That is certainly not the end of the story. The main reason physicists talk about information being 'on' the event horizon is that the Bekenstein-Hawking formula for the entropy of a black hole says it is proportional to the event horizon area. Laplace's idea tells us that all the information passes through the horizon, but gives no reason to expect it to do so uniformly. It is not clear why the information should be proportional to area. And of course we can consider concentric spheres inside the event horizon which also have the property that every worldline must pass through them, and must therefore also contain all the information, but which have a smaller surface area. What is special about the outermost of them; the event horizon? (There are special properties known, e.g. it's a null surface, but not reasons why that specialness should lead to this result.) I have not seen anyone give a clear and convincing answer, that doesn't amount to numerology (i.e. speculative deductions of deeper causes made from observing numerical coincidences). This is one of the current mysteries in physics.

There is a nice, fairly basic discussion of Cauchy surfaces and the implications for black holes and the information paradox in philosopher Tim Maudlin's (Information) Paradox Lost. Because he deliberately takes a provocative and controversial stance (which is good for science, of course), it's appropriate to point to replies, like (Information) Paradox Regained? A Brief Comment on Maudlin on Black Hole Information Loss.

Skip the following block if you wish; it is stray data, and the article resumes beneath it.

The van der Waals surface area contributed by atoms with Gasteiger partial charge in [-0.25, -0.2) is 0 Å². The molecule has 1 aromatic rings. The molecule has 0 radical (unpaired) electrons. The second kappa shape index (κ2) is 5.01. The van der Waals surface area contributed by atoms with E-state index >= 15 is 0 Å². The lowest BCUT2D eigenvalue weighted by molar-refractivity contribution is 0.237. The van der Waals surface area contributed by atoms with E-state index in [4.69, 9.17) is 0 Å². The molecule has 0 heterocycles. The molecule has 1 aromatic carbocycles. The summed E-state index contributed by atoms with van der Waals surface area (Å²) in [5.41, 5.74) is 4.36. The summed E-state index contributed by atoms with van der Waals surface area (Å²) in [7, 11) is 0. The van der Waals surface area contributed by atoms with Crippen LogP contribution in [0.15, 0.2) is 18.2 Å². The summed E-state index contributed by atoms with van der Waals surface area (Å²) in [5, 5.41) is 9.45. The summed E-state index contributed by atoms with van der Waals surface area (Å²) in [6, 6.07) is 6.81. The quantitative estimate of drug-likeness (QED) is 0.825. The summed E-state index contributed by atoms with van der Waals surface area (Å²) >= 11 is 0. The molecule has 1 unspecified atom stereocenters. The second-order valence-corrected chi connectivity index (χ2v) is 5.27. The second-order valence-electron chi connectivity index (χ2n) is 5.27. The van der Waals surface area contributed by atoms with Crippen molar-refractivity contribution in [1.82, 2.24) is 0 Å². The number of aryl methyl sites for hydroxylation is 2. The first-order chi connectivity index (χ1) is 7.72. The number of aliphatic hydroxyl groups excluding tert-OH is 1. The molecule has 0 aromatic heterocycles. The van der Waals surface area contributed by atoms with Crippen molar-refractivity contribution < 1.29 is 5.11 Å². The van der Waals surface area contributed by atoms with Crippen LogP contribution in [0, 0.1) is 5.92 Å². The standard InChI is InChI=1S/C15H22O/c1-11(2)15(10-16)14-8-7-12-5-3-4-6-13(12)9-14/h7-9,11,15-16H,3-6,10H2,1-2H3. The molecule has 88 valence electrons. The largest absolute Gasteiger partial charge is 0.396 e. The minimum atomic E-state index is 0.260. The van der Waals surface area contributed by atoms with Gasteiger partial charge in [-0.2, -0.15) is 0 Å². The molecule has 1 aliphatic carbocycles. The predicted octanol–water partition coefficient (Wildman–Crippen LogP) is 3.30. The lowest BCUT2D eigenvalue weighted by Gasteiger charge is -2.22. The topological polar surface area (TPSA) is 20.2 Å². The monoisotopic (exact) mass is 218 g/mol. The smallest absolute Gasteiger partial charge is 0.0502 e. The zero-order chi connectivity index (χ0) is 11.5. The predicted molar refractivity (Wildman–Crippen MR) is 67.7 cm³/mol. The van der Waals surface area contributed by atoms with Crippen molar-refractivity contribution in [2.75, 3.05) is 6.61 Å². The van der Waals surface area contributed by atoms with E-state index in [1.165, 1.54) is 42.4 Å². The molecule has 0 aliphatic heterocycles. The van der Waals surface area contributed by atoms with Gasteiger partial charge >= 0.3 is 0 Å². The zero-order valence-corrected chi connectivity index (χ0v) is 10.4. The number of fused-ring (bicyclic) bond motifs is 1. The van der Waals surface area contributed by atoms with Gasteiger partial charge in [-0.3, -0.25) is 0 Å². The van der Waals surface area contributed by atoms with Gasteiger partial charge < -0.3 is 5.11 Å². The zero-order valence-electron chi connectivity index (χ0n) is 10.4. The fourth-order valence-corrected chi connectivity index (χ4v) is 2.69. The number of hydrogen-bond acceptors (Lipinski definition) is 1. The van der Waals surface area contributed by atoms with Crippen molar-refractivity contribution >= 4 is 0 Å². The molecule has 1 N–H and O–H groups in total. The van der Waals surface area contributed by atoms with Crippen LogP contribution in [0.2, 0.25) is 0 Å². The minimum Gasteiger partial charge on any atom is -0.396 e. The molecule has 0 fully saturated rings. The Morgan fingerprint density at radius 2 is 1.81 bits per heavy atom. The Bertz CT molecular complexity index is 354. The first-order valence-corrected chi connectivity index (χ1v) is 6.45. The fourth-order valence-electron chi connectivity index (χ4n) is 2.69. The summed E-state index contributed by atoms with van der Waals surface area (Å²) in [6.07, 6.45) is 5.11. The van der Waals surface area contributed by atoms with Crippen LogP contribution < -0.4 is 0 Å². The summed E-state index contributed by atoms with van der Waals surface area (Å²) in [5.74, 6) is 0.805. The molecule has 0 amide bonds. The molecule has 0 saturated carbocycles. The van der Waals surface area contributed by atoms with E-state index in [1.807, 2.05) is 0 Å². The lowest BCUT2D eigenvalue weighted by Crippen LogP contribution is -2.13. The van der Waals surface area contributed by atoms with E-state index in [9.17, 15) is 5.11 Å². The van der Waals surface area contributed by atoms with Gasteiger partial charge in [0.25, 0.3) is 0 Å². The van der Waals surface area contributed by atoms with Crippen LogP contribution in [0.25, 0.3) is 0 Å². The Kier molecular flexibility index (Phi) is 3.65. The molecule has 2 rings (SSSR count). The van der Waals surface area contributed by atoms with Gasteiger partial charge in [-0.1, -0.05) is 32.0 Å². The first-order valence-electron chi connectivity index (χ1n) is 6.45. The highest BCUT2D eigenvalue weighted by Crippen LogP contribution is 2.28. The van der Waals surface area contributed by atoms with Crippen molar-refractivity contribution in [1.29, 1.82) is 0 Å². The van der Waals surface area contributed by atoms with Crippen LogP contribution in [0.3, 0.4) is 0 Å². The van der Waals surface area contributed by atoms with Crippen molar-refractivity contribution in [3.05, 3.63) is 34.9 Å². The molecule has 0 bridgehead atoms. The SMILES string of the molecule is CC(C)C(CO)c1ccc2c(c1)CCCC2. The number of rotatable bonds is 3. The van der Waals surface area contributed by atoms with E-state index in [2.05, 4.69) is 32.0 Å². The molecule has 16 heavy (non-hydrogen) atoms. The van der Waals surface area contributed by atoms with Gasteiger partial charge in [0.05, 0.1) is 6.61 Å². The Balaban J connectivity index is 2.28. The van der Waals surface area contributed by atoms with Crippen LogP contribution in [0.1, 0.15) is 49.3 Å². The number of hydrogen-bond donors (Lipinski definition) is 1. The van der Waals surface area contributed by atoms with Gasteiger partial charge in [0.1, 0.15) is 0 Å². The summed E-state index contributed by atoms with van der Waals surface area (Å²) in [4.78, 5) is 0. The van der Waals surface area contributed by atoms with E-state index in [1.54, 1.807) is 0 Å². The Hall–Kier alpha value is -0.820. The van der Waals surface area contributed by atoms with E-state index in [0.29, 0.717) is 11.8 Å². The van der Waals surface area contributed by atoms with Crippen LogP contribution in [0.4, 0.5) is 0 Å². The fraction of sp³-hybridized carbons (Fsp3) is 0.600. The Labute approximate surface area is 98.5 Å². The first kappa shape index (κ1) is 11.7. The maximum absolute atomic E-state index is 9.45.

In summary - all the information about the interior of a black hole is deducible (by Laplace's 'Clockwork Universe' principle) from the state of the universe on the event horizon. The information is certainly there. But when physicists say this, they're talking about something different, which is that in a lot of calculations the information inside a closed region like a black hole or an entire universe is proportional to the area of the boundary. So far as I know, the reason for this is not currently understood.